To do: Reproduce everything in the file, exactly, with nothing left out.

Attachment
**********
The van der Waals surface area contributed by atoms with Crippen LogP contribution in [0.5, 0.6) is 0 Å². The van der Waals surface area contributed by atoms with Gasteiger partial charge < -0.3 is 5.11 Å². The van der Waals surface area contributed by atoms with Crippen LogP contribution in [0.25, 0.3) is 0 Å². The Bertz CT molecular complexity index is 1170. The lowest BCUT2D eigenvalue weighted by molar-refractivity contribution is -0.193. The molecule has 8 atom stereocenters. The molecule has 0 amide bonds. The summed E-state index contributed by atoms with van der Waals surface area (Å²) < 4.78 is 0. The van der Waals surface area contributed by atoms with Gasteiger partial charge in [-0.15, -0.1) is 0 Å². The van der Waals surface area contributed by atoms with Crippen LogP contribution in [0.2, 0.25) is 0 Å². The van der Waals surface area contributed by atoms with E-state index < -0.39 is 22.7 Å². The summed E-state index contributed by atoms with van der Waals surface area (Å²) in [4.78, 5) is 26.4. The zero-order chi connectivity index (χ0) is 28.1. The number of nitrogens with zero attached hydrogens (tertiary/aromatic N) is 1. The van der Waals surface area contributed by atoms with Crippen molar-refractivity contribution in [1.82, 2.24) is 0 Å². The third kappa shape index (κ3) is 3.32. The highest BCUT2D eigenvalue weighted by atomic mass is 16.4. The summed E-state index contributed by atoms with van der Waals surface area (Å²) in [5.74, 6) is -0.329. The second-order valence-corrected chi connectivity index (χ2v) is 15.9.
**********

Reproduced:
The van der Waals surface area contributed by atoms with Crippen LogP contribution in [0.5, 0.6) is 0 Å². The van der Waals surface area contributed by atoms with Gasteiger partial charge < -0.3 is 5.11 Å². The van der Waals surface area contributed by atoms with Crippen LogP contribution in [0.25, 0.3) is 0 Å². The Bertz CT molecular complexity index is 1170. The lowest BCUT2D eigenvalue weighted by molar-refractivity contribution is -0.193. The molecule has 8 atom stereocenters. The molecule has 0 amide bonds. The summed E-state index contributed by atoms with van der Waals surface area (Å²) < 4.78 is 0. The van der Waals surface area contributed by atoms with Gasteiger partial charge in [-0.15, -0.1) is 0 Å². The van der Waals surface area contributed by atoms with Crippen LogP contribution in [0.2, 0.25) is 0 Å². The van der Waals surface area contributed by atoms with E-state index < -0.39 is 22.7 Å². The summed E-state index contributed by atoms with van der Waals surface area (Å²) in [4.78, 5) is 26.4. The zero-order chi connectivity index (χ0) is 28.1. The number of nitrogens with zero attached hydrogens (tertiary/aromatic N) is 1. The van der Waals surface area contributed by atoms with Crippen molar-refractivity contribution in [1.82, 2.24) is 0 Å². The third kappa shape index (κ3) is 3.32. The highest BCUT2D eigenvalue weighted by atomic mass is 16.4. The summed E-state index contributed by atoms with van der Waals surface area (Å²) in [5.74, 6) is -0.329. The second-order valence-corrected chi connectivity index (χ2v) is 15.9.